Over the course of millions of years, the Colorado River carved the Grand Canyon, so it makes sense that you might want to raft these powerful waters to make the most of your trip. Most park visitors never make it farther than a few yards past the rim, but there are sights to be seen—hidden grottos, turquoise pools, astonishing waterfalls, polished cliff walls, colorful side canyons—that are visible only from the Colorado River. There are two options for rafting the Colorado River: Gentle, relaxing float trips which are appropriate for most guests, regardless of athletic ability, and wild and wooly white-water rafting.

Smooth Water Tours

Visitors ages 4 and up may catch a daylong float trip along the Colorado from Page, from the Glen Canyon Dam on Lake Powell (transportation is included from the South Rim). Motorized pontoon rafts make their way through 15 scenic miles of calm river, and the raft pulls out briefly to allow guests to take breaks on the banks (guests are discouraged from swimming because the water is frigid all year long). The trip ends at Lees Ferry, where you catch a bus back to the South Rim by early evening.

Note that the total trip lasts about 12 hours, beginning with a somewhat tedious three-hour bus ride—the time actually spent on the river is about four hours. Float trips operate during warm months only. Costs are $184 for adults, $164 for children ages 4 to 11.

White-Water Tours

For a wilder ride—and to see much more of the canyon—check out professionally guided white-water raft trips, which last from three days to three weeks. The canyon offers world-class rapids (up to Class IV), and outfitters are experienced and provide top-of-the-line equipment. Reservations are recommended at least a year in advance (and are accepted by many vendors up to two years before). Many motorized and nonmotorized rafting trips launch from Lees Ferry and end at Diamond Creek. A full trip requires at least seven days, but half-day trips are available for those who want to hike in and out of Phantom Ranch.

There are more than a dozen commercial outfitters that are licensed to take Grand Canyon rafting tours through the national park. Tour details and costs vary, but expect to pay about $2,000 per person, per week. Overnight raft trips include all food and drinks, including hot breakfasts, picnic lunches and hot dinners (expect steak, fish, stew, and even desserts like Dutch-oven fruit cobblers and cakes). Some tours allow guests to bring their own liquor.

Boats usually pull in by late afternoon, and depending on the tour, crew will make up camp or guests pitch in themselves. Camping equipment is provided, and generally (but not always) includes a tent, a freshly washed sleeping bag, a sleeping pad (foam or inflatable—either way, insufficient to provide much cushion!), waterproof can or bag to bring along personal items, camp chairs and a life jacket, which must be worn by everyone at all times on the river. Be sure to bring along your own pillow (inflatable travel pillows take up the least space).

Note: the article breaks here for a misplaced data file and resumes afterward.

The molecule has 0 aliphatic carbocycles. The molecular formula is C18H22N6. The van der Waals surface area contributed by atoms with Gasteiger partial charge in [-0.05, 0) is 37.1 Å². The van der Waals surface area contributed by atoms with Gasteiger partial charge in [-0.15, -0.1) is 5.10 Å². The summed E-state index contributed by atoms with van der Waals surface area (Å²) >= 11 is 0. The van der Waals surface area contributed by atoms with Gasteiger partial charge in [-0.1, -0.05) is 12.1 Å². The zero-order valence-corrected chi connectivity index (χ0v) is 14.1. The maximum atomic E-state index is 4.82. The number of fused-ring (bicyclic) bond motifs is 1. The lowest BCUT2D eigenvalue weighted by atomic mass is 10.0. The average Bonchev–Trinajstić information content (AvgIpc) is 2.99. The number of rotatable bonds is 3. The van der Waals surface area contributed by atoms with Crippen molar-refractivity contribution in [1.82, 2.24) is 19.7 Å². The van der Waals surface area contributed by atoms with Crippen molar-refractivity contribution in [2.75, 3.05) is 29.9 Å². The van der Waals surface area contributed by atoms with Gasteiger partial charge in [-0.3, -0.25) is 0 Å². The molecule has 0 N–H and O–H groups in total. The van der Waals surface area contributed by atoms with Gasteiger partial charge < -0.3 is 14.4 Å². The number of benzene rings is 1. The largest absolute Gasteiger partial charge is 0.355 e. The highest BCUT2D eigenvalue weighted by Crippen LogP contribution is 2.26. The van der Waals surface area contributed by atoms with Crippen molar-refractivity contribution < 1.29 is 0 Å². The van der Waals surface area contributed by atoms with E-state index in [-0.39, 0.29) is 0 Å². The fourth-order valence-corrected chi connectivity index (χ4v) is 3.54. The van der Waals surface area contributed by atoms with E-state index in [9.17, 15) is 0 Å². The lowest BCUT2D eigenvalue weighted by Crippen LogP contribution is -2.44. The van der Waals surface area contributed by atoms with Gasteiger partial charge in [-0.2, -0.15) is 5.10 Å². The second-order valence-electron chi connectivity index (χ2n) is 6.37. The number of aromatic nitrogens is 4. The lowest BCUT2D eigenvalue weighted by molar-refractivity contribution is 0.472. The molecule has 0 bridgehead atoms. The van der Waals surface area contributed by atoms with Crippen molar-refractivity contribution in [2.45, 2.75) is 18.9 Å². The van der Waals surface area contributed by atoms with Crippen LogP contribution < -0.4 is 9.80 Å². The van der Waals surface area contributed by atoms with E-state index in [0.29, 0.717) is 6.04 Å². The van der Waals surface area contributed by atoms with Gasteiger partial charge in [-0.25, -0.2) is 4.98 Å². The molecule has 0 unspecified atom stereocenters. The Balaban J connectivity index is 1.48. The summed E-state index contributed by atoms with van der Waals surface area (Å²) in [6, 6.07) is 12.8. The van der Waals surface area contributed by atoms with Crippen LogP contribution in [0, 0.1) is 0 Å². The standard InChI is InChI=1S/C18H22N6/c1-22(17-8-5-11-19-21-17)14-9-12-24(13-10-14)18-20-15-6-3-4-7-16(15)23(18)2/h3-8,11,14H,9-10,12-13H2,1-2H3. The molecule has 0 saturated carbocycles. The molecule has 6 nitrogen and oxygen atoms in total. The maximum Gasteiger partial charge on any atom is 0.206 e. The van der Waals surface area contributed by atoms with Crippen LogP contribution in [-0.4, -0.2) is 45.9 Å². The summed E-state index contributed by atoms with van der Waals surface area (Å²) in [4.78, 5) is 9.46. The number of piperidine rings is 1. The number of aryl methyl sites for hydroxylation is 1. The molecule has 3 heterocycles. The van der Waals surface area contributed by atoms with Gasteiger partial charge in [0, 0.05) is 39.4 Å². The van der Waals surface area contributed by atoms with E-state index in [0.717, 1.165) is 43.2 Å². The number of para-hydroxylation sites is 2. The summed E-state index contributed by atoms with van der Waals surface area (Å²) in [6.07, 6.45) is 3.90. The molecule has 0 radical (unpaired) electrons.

Most outfitters set up bathroom tents onshore, equipped with chemical toilets and outfitted with toilet paper and hand sanitizer. A quick warning for parents traveling with children: Something about all that natural beauty inspires many rafters to ride the rapids sans clothing. Beware passengers of passing rafts exposing more skin than you might want your youngsters to witness. When booking overnight trips with kids, look for tours that cater to families, to ensure members of your own tour aren’t tempted to explore their inner nudist.

Next: Tours Above the Grand Canyon

Tours Above the Canyon

If you want to get to the bottom of the canyon but don’t have time for a hike, float, or mule ride, Grand Canyon helicopter tours are an easy option that is accessible to people of almost any fitness level, and offer unparalleled birds’ eye views of the canyon and Colorado River below. Heli-tours fly over some of the loveliest sites visible by air. Deluxe air tours of the canyon can also feature views of the Hoover Dam, Lake Mead and the nearby Black Mountains.

Land and air packages also offer the opportunity to land on the canyon floor. One of the most appealing air tours is through the Havasupai Reservation for hiking and swimming at the stunning Havasupai waterfalls, accessible otherwise only via a daylong hike. The waters of these ethereal falls are impossibly blue, and travertine shelves below the falls make up mini pools that are ideal for relaxing in the sun.

Costs for heli-tours vary wildly, from $200 per person for shorter trips to $500 per person for longer flights. Flights depart from the Grand Canyon Airport on the South Rim, as well as from small airports as far away as Las Vegas.

Note: Tours are operated both within the park and outside of it, by a number of tour operators. For a list of vendors, go to the National Park Web site at

Destinations: Grand Canyon National Park

Themes: Outdoor Adventures

Activities: Camping, Rafting, Sightseeing, Swimming